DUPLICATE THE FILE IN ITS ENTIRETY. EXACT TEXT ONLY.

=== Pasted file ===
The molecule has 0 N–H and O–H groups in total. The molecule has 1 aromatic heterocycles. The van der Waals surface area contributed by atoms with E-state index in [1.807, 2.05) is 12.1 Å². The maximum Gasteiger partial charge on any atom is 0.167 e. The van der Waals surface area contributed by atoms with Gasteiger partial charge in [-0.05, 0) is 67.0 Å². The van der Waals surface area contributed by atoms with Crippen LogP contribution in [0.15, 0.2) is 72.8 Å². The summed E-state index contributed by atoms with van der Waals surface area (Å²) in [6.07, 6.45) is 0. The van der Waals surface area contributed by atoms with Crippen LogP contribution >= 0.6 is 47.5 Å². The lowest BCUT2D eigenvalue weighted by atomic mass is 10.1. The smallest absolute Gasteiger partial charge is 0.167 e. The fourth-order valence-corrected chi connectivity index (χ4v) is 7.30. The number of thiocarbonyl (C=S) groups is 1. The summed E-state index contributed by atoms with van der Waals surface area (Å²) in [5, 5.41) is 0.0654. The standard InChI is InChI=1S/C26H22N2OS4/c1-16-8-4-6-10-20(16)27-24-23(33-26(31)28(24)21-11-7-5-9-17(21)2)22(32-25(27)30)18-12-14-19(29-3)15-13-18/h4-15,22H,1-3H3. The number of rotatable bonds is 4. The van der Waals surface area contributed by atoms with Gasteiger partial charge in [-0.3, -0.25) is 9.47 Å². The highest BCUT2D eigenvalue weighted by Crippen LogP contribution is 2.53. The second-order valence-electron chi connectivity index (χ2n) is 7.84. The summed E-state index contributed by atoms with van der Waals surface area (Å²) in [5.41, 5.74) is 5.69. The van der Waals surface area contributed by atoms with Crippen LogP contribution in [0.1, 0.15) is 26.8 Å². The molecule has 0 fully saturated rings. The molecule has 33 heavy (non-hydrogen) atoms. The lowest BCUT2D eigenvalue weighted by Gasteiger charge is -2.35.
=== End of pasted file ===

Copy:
The molecule has 0 N–H and O–H groups in total. The molecule has 1 aromatic heterocycles. The van der Waals surface area contributed by atoms with E-state index in [1.807, 2.05) is 12.1 Å². The maximum Gasteiger partial charge on any atom is 0.167 e. The van der Waals surface area contributed by atoms with Gasteiger partial charge in [-0.05, 0) is 67.0 Å². The van der Waals surface area contributed by atoms with Crippen LogP contribution in [0.15, 0.2) is 72.8 Å². The summed E-state index contributed by atoms with van der Waals surface area (Å²) in [6.07, 6.45) is 0. The van der Waals surface area contributed by atoms with Crippen LogP contribution >= 0.6 is 47.5 Å². The lowest BCUT2D eigenvalue weighted by atomic mass is 10.1. The smallest absolute Gasteiger partial charge is 0.167 e. The fourth-order valence-corrected chi connectivity index (χ4v) is 7.30. The number of thiocarbonyl (C=S) groups is 1. The summed E-state index contributed by atoms with van der Waals surface area (Å²) in [5, 5.41) is 0.0654. The standard InChI is InChI=1S/C26H22N2OS4/c1-16-8-4-6-10-20(16)27-24-23(33-26(31)28(24)21-11-7-5-9-17(21)2)22(32-25(27)30)18-12-14-19(29-3)15-13-18/h4-15,22H,1-3H3. The number of rotatable bonds is 4. The van der Waals surface area contributed by atoms with Gasteiger partial charge in [-0.3, -0.25) is 9.47 Å². The highest BCUT2D eigenvalue weighted by Crippen LogP contribution is 2.53. The second-order valence-electron chi connectivity index (χ2n) is 7.84. The summed E-state index contributed by atoms with van der Waals surface area (Å²) in [5.41, 5.74) is 5.69. The van der Waals surface area contributed by atoms with Crippen LogP contribution in [0.1, 0.15) is 26.8 Å². The molecule has 0 fully saturated rings. The molecule has 33 heavy (non-hydrogen) atoms. The lowest BCUT2D eigenvalue weighted by Gasteiger charge is -2.35.